John J. Ferriola

You're getting better and better at this, Michelle.

Michelle Applebaum - Steel Market Intelligence Inc

Well, trained.

John J. Ferriola

Well, let me make a couple of comments about the closing at Claymont in terms of how it will impact our business. Clearly, they are a -- they tend to provide a thicker product to the market. We go from 1 to 2 inch. 2 inch is our maximum thickness that we can offer the market. That being said, -- excuse me, 3 inches, what we can offer the market. That being said, there are some overlaps on the grades that we produce, and we have seen an incremental pickup in inquiries and order entry as result of them closing. Obviously, there's -- we serve a similar geographical territory. I would also take the opportunity to give a plug to our plate mills. Hertford County, which serves a similar area, has the additional benefit of offering normalized and heat-treated product as we mentioned.

Michelle Applebaum - Steel Market Intelligence Inc

I think you've mentioned that.

John J. Ferriola

Yes. I mean, I'm probably going to mention it a few more times before the call is over because we're really proud of that fact, and it has been very, very instrumental in supporting our other plate business. It gives us the ability to compete in markets with those other competitors who can offer similar products. So it's really expanded the grades that we can offer to the marketplace.

Operator

And we'll go next to the line of Luke Folta.

Luke Folta - Jefferies LLC, Research Division

My question I -- in just looking at this whole Gulf Coast chemicals expansion that we're seeing, we're starting to see some pretty major stuff move forward. If you look -- I mean, it's estimated over the next few years that we could see something like $50 billion plus of spending on ethylene plants and other chemical-type jobs, and you've got LNG export terminal layered in on top of that. I guess, when I look at those numbers, they'll seem like pretty massive numbers to me, and all that stuff's made -- it's very steel intensive. And I'm just -- I guess, my question is, is there any way you can help us connect the dots in terms of that level of spending? What could that mean for Nucor in terms of your addressable market? Are you selling the right products to the -- that would go into this stuff? Anything that could help connect those dots would be very helpful.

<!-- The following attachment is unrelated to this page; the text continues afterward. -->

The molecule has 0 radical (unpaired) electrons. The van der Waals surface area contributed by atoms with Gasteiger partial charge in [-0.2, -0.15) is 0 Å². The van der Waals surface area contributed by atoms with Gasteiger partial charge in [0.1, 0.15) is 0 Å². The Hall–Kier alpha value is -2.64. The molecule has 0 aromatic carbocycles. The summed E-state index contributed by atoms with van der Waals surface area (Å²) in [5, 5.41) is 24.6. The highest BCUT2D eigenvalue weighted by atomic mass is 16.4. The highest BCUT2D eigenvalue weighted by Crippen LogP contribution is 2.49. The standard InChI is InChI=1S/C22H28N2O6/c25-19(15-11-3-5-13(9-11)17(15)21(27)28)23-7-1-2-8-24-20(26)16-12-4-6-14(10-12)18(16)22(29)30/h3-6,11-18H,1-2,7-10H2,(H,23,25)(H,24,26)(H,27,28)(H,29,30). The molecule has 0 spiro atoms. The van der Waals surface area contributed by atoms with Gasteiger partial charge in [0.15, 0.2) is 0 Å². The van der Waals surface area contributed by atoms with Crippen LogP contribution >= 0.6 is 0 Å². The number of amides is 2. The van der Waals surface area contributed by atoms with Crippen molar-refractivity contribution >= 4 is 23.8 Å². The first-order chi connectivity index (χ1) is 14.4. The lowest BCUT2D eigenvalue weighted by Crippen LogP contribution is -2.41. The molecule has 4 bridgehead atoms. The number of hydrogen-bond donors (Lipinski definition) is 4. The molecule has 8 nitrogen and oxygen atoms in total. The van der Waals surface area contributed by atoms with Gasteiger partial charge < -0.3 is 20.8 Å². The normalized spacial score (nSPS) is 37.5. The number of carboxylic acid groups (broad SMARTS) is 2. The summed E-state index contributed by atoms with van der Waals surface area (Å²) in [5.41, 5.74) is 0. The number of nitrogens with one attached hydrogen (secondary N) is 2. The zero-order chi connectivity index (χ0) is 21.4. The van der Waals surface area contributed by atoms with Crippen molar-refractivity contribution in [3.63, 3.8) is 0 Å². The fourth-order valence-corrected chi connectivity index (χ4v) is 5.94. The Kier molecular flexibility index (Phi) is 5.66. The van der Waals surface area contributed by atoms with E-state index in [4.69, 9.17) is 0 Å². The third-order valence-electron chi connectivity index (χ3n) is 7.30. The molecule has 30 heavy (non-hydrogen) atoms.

John J. Ferriola

Well, you've heard us mention several times over the last several years of our participation in the energy-based markets. That was a target we had several years ago. We recognized that there was going to be an improvement in the energy market, and we decided probably about 5 or 7 years ago to be a very active participant in that market. And towards that end, we've worked hard to develop new grades that serve the energy market well, and we've grown tremendously in that market. Today, along with automotive, energy, as you know, energy and automotive are 2 of the strong markets out there today, and we have a very strong participation in both. As far as energy goes, I would say that in addition to having gone over the last 5 to 7 years to improve our participation, we continue to develop new grades on our plate business to better serve that market and get a larger participation in that market. Joe, anything in particular you would like to add in terms of grades that we're working on?

R. Joseph Stratman

We have the degassing project, as well as the heat normalizing in the Q&T heat-free [ph] line, have been focused on high-strength steels for construction industry and very heavily focused on the energy sector where our steels now can go into the offshore oil platforms, as well as the heavy tank industry, for tank farms for holding oils and gases, as well as the construction of those plants. So that has been a targeted focus of some of the upgrades that we have made at the Hertford plant. And it's shown very good progress and good orders already. So we're looking forward to those of days, Luke, when all that comes online.

John J. Ferriola

Joe, I would just add to that, that we, Nucor, are the supplier of choice for tubulars because of our outstanding gauge control. Our gauge control was second to none, and that's important to the tubers. So we have a very strong participation in that market also. And when you think about our -- the location of our facilities, we're able to serve them very well with barge delivery and with rail.

Luke Folta - Jefferies LLC, Research Division